Then Buxom Is Better
is disagreeing with its own definition.
Within various media there is a prevalent assumption among story writers, artists, etc., that large(r) breasts automatically make a woman more attractive; this often leads to "excessive" focus on said breasts (even if this assumption is not stated in the text), or the character with the largest breasts getting treated as the most attractive in-universe (regardless of who the fans think is really the most attractive).
This trope is not "characters with large breasts" regardless of whether or not the character is the target of most of the Fanservice.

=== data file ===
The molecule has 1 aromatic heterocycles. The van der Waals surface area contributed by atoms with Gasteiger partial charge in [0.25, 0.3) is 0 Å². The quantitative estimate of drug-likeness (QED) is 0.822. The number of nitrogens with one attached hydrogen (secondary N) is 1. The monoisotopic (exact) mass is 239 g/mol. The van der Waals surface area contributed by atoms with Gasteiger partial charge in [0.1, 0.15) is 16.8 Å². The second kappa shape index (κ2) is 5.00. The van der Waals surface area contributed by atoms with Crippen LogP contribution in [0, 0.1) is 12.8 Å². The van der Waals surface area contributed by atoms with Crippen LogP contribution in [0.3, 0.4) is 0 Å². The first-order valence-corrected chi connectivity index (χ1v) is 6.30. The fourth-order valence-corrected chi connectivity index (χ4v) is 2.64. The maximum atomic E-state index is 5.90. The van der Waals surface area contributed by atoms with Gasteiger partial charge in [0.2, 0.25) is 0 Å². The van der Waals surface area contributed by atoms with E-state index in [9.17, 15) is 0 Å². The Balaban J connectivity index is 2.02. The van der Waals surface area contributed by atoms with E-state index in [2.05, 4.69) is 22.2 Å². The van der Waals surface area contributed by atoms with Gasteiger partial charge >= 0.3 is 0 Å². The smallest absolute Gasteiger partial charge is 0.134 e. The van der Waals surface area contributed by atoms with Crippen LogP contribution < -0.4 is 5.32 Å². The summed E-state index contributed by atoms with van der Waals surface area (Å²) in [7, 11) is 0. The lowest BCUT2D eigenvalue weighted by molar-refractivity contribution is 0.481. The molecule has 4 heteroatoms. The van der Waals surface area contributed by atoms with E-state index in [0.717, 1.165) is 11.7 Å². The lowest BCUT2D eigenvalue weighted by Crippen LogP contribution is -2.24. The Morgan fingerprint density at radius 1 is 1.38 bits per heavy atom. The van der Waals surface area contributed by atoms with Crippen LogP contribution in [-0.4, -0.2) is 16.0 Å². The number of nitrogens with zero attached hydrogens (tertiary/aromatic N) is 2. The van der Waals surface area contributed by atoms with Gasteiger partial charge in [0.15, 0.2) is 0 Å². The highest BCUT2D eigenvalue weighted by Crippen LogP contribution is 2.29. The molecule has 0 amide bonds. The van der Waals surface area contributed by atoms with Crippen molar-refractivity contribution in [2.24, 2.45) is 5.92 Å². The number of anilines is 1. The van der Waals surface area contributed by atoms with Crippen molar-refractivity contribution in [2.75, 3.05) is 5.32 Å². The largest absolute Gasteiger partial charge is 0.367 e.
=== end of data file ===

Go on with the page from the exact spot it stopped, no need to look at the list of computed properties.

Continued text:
The trope contradicts its own definition in an attempt to make that definition very narrow. Which is fine, I suppose, if it's consistent.
However, I don't see why a trope should depend on a lampshade/acknowledgement to exist. I suppose that could make it YMMV (although this one is rather... obvious), but that doesn't mean it doesn't exist.
This trope is so frequent and pervasive that a list of straight examples is impractical (like another certain trope)
So, I ask again, when this is a practical trope for the sake of playing with a trope, why is it separate? I thought the only time we make a playing with a trope is when it's a subversion/aversion, because it becomes a separate (and often, opposing) trope all it's own.
edited 13th Sep '11 4:23:13 PM by USAF713